Constitution Party vs. Other Political Parties

When comparing the Constitution Party to both major and other minor parties, several contrasts and similarities become apparent. For example, the Constitution Party often positions itself as more conservative than the Republican Party, particularly criticizing the latter for its perceived compromises on issues like spending, abortion, and gun rights. 

Compared to the Democratic Party, the differences are even starker, with diametrically opposed views on social issues, the government's role in the economy, and national sovereignty.

Both the Constitution and Libertarian parties advocate for limited government and individual liberties, but they diverge significantly on social issues. The Constitution Party's platform is rooted in conservative Christian values, contrasting with the Libertarian Party's more permissive stance on issues like drug legalization and same-sex marriage.

However, the Constitution Party and the Green Party are on opposite ends of the political spectrum, especially regarding environmental regulation, the government's role in the economy, and social policies. The Constitution Party's emphasis on limited government and states' rights starkly contrasts with the Green Party's call for expansive government intervention to address environmental and social issues.

While both the Constitution Party and the Reform Party seek to offer alternatives to the dominant Republican and Democratic parties, their core ideologies and priorities highlight the diversity of thought within the United States' political landscape. The Constitution Party's focus on constitutional fidelity and conservative values contrasts with the Reform Party's centrist, reform-oriented agenda, demonstrating the range of options available to voters who are dissatisfied with the status quo.

Now, let’s take a more granular look at their differences and similarities:

Constitution Party vs. Republican Party


  • Ideological Commitment: The Constitution Party advocates for adherence to constitutional principles and conservative values more than the Republican Party. It emphasizes limited government, states' rights, and a strict interpretation of the U.S. Constitution, often criticizing Republicans for what it sees as occasional compromises on these issues.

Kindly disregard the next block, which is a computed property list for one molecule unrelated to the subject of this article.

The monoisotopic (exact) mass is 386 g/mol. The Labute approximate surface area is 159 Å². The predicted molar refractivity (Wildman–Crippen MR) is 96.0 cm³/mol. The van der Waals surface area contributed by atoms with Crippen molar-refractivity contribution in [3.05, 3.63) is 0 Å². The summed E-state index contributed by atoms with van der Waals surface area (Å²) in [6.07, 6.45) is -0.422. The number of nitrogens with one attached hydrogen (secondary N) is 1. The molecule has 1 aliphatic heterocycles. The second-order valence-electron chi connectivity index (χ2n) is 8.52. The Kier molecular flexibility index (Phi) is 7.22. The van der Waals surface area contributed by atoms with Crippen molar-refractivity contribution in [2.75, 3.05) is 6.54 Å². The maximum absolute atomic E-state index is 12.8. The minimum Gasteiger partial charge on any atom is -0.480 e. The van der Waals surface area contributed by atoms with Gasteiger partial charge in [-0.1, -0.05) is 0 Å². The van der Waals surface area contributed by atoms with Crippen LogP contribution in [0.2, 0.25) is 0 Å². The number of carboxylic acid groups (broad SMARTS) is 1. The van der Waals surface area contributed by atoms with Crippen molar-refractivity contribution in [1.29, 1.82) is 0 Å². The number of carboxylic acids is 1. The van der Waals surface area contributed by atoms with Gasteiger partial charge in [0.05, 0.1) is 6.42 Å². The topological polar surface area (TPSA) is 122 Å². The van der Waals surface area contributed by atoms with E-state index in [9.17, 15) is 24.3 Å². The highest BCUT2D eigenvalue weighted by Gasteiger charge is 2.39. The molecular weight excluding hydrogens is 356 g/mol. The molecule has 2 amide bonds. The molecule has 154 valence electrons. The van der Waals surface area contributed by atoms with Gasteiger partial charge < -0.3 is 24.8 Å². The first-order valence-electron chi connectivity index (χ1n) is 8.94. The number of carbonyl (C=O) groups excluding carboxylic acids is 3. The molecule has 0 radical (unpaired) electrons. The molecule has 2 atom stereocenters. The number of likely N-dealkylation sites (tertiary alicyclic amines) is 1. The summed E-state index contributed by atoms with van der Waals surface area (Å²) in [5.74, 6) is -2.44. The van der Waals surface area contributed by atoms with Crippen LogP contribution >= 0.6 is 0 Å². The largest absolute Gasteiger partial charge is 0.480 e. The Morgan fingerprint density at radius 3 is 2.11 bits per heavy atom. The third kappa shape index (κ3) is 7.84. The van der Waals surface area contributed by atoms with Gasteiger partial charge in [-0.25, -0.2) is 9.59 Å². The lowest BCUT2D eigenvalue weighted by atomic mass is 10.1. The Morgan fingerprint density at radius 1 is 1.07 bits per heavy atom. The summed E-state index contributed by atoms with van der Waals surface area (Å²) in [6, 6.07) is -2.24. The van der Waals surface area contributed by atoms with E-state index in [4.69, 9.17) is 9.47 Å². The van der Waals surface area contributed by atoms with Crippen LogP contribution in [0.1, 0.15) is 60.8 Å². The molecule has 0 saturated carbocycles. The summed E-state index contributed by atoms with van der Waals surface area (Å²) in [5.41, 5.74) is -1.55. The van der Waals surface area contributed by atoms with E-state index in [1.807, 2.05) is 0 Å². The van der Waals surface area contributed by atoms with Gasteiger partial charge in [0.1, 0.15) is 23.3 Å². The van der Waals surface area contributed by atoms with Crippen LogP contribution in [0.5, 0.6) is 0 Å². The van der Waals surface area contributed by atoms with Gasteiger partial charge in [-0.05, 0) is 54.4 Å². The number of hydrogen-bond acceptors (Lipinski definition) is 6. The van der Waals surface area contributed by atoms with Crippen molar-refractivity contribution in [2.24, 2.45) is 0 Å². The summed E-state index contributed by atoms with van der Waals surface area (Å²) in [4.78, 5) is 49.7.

• Social Issues: While both parties share conservative views on many social issues, the Constitution Party often takes a more solidly conservative stance, particularly on abortion and same-sex marriage, advocating for policies that strictly align with traditional Christian values.


  • Economic Policies: Both parties advocate for lower taxes and reduced government spending, although the Constitution Party pushes for even more significant reductions in federal involvement in the economy.

  • Second Amendment: Both parties strongly support the right to bear arms, opposing significant gun control measures.

Constitution Party vs. Democratic Party


  • Government's Role: The Constitution Party believes in a much smaller role for the federal government, particularly in health care, education, and welfare. This contrasts sharply with the Democratic Party's advocacy for a more active government in these areas.

  • Social Policies: There is a stark contrast in social policies, with the Constitution Party opposing abortion and same-sex marriage, reflecting conservative Christian values that differ significantly from the more progressive stances of the Democratic Party.


  • Populist Elements: Both parties occasionally exhibit populist tendencies, criticizing large corporations and elites for policies that are perceived to harm the average citizen, albeit from very different ideological perspectives.

Constitution Party vs. Libertarian Party


  • Social Issues: The major difference between the Constitution and Libertarian parties lies in their approach to social issues. The Constitution Party's platform is heavily influenced by conservative Christian values, leading to strict positions on issues like abortion and marriage. In contrast, the Libertarian Party promotes individual freedom and responsibility, supporting the legalization of drugs and a more casual approach to social policies.

  • Government's Role: While both parties advocate for limited government, Libertarians generally support a more radical reduction in government size and scope than the Constitution Party, which focuses more on adherence to the Constitution's original intent.


  • Economic Policies: Both parties favor free-market policies, low taxes, and minimal government interference in the economy.